Jose Mourinho's Manchester United Don't Play Good Football, Hints Pep Guardiola

When Pep Guardiola announced he would be stepping down as Barcelona coach in 2012 and taking a sabbatical, everyone wanted an explanation.

"The reason is simple," Guardiola, who delivered 14 trophies in four seasons at the Camp Nou, told a packed press conference in Catalonia. "Four years, that gets everyone tired. I have given everything and I have nothing left and need to recharge my batteries."

Many believed, however, that it was the exhausting battles he had with then Real Madrid manager Jose Mourinho that led to Guardiola's departure. The two coaches sparred both on the pitch and in the media for the two years that they competed in the Spanish La Liga. And, when Guardiola announced his departure, Mourinho couldn't resist one last parting shot.

"It's his life," Mourinho said, "but, for me, it's unthinkable to take a sabbatical. He is younger than me but I am not tired."

Five years on and the two coaches are back in the same league; Mourinho at Manchester United and Guardiola down the road at Manchester City. They have been for the past year, but the toxic relationship was reduced to pleasantries as Chelsea dominated in the Premier League.

Now, with Guardiola's City the runaway leaders in the Premier League and Mourinho's United continually falling behind in second, the temperature has risen from a simmer to the verge of boiling point.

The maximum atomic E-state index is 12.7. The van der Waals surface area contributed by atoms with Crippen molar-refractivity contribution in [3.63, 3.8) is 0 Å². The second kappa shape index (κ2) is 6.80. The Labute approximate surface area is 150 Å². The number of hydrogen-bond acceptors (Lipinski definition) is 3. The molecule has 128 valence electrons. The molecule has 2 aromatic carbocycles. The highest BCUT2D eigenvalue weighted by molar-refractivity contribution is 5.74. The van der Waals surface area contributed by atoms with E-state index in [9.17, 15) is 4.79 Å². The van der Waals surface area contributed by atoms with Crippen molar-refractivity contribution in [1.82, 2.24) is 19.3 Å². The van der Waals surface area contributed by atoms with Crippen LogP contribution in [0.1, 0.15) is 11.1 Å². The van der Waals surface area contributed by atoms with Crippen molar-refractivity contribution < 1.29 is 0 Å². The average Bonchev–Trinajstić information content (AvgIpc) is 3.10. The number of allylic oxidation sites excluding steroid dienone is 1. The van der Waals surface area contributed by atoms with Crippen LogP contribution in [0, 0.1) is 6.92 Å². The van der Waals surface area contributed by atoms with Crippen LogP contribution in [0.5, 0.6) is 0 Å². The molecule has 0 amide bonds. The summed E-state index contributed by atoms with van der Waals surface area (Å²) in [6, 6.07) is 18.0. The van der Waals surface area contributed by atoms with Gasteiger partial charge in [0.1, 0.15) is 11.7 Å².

Jose Mourinho and Pep Guardiola
Jose Mourinho, left, and Pep Guardiola at the Etihad Stadium, Manchester, April 27. Mourinho and Guardiola have reignited their rivalry from Spain. Laurence Griffiths/Getty

After City won the Manchester derby on Sunday (December 10), a fracas in the tunnel, reportedly begun by Mourinho, has lit the fuse once again in this relationship. Mourinho suggested this week that City lacked respect when he said there was a "diversity in behavior and education." But now Guardiola seems to have struck back.

The former Barcelona coach will not be run out of town this time by Mourinho. In his pre-match press conference ahead of Saturday's game against Tottenham, Guardiola heaped praise on Maurcio Pochettino's team.

"I think Tottenham are with Chelsea as the best team in wanting to play football," Guardiola said. "They don't expect their opponents [to force the play], they want to make their own game."

Not only was United absent from Guardiola's praise, but he also opted to laud the quality of Antonio Conte's Chelsea, a team that Mourinho has been critical of over the past year.

Mourinho, twice a manager at Stamford Bridge, has claimed that Conte's team is defensive and plays on the counter-attack, suggesting his is a style that is not aesthetically pleasing. Guardiola disagrees.

Guardiola, football's purist, appreciates it. Guardiola is ready to take on Mourinho once again. And this time it seems he'll be the winner.